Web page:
Thursday, February 7, 2008

Exact Values In The Unit Circle

Hello everyone, I'm Nelsa, today's scribe. I'm so sorry for the late post, Thursday is a really busy day for me.

Mr. Kuropatwa began the class by asking everyone if we have read the 'Digital Ethics' post and taking everyone's oath (by shaking our hands) that we'll abide by those rules. He also explained 'Blogging On Blogging' - which you can learn more about by reading that post - and how to properly label your posts. But of course, this is a math class, and that's probably what you all are waiting for. Most of the things we studied today, reviewed a lot of what we learned yesterday, so I'm sorry if it seems like I'm repeating the things Ben has detailed on the last scribe post.

The first slide required us to find which quadrant P(5) can be found in. Most of us were more than slightly confused because of the lack of a y-coordinate, but Mr. K simply told us to think in 'radians'. With this in mind, we reviewed what we already knew, which was, 180°=π and 360°=2π. π is approximately 3, which means that 2π would be approximately 6. In order to get 5, we subtract one from six, and whenever we subtract, we move in a clockwise direction, which would mean that P(5) is in quadrant IV.

We were also asked to find which quadrant contained sinθ <> 0. To do this, Mr. K told us to forget all about 'CAST', which I'm sure we all learned last year, and instead, understand what's going on. Cosine, as we know from 'SOHCAHTOA', is the x-axis or coordinate, and sine, is the y-axis or coordinate. Keeping this in mind, we know that in quadrant I, both cosine and sine is positive, as both the x-axis and the y-axis is positive. This also means that tangent is positive, because when you divide two positives (which is really what tangent is, sine/cosine), it's a positive. In the second quadrant, cosine is negative, because it's before the zero, but sine is still positive, which means that tangent is negative. In the third quadrant, both cosine and sine is negative, as both are before the zero, which means tangent is positive. Finally, in the fourth quadrant, cosine is positive, and sine is negative, making tangent negative as well. Using this information, we were able to answer the first question on the second slide.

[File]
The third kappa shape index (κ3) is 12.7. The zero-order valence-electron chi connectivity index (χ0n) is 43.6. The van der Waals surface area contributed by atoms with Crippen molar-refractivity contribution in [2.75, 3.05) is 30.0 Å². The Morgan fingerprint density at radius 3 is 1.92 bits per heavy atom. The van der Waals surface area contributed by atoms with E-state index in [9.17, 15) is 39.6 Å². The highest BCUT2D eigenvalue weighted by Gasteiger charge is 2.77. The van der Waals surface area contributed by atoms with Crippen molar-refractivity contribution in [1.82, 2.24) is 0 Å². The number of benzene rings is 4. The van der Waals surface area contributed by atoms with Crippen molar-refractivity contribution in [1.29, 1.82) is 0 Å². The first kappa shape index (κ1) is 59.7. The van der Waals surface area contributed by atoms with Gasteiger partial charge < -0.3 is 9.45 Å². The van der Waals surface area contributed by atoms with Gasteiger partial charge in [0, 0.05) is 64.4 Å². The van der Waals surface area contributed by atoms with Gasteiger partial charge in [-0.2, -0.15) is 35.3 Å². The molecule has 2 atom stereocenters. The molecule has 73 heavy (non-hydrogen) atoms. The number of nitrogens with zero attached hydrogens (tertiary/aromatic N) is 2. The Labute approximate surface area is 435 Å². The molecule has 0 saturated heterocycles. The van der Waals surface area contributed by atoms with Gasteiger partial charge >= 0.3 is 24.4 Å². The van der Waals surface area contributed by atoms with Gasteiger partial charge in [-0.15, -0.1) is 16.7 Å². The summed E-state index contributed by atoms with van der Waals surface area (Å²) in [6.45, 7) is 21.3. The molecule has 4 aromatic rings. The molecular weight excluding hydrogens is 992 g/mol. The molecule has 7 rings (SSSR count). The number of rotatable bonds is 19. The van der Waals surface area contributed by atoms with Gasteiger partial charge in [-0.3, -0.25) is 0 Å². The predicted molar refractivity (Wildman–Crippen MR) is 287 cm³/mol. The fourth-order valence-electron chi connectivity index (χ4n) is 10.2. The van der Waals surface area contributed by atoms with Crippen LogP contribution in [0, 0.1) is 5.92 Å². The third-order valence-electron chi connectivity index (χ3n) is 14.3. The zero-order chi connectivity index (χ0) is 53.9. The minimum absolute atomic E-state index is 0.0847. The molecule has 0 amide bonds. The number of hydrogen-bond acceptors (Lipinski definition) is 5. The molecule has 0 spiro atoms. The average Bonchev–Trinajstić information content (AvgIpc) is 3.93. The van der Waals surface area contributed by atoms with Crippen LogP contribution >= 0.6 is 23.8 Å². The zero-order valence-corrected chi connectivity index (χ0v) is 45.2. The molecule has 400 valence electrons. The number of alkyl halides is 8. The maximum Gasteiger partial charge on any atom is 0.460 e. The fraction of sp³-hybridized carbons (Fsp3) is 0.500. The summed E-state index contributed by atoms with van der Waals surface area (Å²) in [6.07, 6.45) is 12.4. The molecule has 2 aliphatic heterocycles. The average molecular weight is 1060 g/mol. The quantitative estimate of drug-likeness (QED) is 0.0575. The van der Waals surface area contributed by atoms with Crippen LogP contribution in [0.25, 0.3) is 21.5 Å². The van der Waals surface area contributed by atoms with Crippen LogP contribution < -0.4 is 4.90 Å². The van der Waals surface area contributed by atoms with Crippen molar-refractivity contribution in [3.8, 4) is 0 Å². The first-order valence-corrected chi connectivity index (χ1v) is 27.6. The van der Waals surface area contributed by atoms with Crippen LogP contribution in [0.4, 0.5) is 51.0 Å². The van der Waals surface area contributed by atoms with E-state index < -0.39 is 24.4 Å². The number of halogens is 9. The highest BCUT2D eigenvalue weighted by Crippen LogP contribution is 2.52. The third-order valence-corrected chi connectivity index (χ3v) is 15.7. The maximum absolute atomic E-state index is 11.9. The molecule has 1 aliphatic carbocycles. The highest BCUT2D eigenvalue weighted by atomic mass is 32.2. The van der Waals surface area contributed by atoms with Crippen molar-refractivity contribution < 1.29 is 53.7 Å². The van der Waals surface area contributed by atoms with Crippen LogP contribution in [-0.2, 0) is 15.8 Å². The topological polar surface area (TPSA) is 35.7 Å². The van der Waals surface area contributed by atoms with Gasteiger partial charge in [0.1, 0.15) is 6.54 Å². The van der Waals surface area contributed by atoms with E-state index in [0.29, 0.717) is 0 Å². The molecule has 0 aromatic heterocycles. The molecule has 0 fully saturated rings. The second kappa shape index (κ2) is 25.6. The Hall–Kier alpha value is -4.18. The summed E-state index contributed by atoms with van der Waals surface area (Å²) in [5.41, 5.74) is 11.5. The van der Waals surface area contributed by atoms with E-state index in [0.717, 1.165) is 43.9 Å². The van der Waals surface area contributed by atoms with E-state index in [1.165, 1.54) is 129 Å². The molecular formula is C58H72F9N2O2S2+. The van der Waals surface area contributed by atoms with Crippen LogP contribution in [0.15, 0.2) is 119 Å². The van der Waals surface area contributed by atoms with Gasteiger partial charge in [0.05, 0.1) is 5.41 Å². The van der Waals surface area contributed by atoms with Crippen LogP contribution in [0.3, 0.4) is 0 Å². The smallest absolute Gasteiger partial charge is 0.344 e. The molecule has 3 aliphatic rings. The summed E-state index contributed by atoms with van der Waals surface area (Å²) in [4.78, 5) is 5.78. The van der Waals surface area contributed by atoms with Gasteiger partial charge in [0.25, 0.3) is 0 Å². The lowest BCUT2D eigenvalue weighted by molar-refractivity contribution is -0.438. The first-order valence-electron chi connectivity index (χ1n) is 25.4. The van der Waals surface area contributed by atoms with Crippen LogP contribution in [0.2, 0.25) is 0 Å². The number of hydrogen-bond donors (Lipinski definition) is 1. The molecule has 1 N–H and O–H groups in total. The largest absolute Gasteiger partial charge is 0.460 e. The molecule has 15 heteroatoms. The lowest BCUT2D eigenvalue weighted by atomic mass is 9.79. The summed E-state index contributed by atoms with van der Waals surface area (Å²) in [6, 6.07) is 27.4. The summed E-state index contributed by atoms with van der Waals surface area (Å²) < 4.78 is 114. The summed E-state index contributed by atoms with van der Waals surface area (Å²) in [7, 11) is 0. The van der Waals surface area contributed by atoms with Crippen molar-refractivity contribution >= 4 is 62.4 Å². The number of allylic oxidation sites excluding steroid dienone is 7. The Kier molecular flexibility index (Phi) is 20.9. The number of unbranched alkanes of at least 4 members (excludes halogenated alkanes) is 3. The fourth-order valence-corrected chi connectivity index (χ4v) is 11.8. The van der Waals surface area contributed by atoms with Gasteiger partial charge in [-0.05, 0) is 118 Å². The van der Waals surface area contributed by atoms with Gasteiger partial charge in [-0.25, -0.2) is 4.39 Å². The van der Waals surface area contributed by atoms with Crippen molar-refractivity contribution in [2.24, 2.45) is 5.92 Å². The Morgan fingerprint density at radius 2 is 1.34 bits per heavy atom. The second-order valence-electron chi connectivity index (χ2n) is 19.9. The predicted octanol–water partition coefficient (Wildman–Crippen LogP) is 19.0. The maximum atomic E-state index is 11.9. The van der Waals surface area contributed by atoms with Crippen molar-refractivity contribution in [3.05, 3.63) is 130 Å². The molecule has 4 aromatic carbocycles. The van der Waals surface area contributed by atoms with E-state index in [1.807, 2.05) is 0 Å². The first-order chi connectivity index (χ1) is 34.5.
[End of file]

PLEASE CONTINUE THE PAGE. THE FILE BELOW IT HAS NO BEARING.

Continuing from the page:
The equation of a unit circle is x(squared) + y(squared) = 1. The third slide asked us to determine whether the point (1/root of 5, 2/root of five) is on the circumference of the unit circle. So using the above formula, we figured out that the point (1/root of 5, 2/root of five) is on the circumference of the unit circle. But a simpler way to find the answer is to understand, again, that cosine is the x-coordinate, and sine is the y-coordinate. The radius of a unit circle is 1 (hence 'unit'), so the cosine squared, plus the sine squared should equal to 1, which is the hypotenuse.

Mr. K then went on to talk about the person, who died because of one of the triangles included in your basic geometry set. I forgot the person's name, but basically, a group of people who call themselves the Pythagoreans believed that the world was made up of (only) rational numbers. One of the triangles in a geometry set, besides having a 90° angle, also have 45° angles. The hypotenuse of this triangle, is the root of 2, which is an in irrational number. The Pythagoreans were aghast, and kept this fact hidden from the rest of the world, as it would ruin everything that they believed in. But one person from the inner circle (who were the only people who knew) told everyone else, and, to make a long story short, was thrown off a cliff.

So that's basically what we learned in class today. Again, I'm so, so sorry for the late post. The next scribe is twenty-seven hundred, ninety-eight, twenty, ELEVEN, nine. =)

1 comment:

Lani Ritter Hall said...

Hi Nelsa,

Thanks for your explanations!

What a great story! Is this who you were referring to?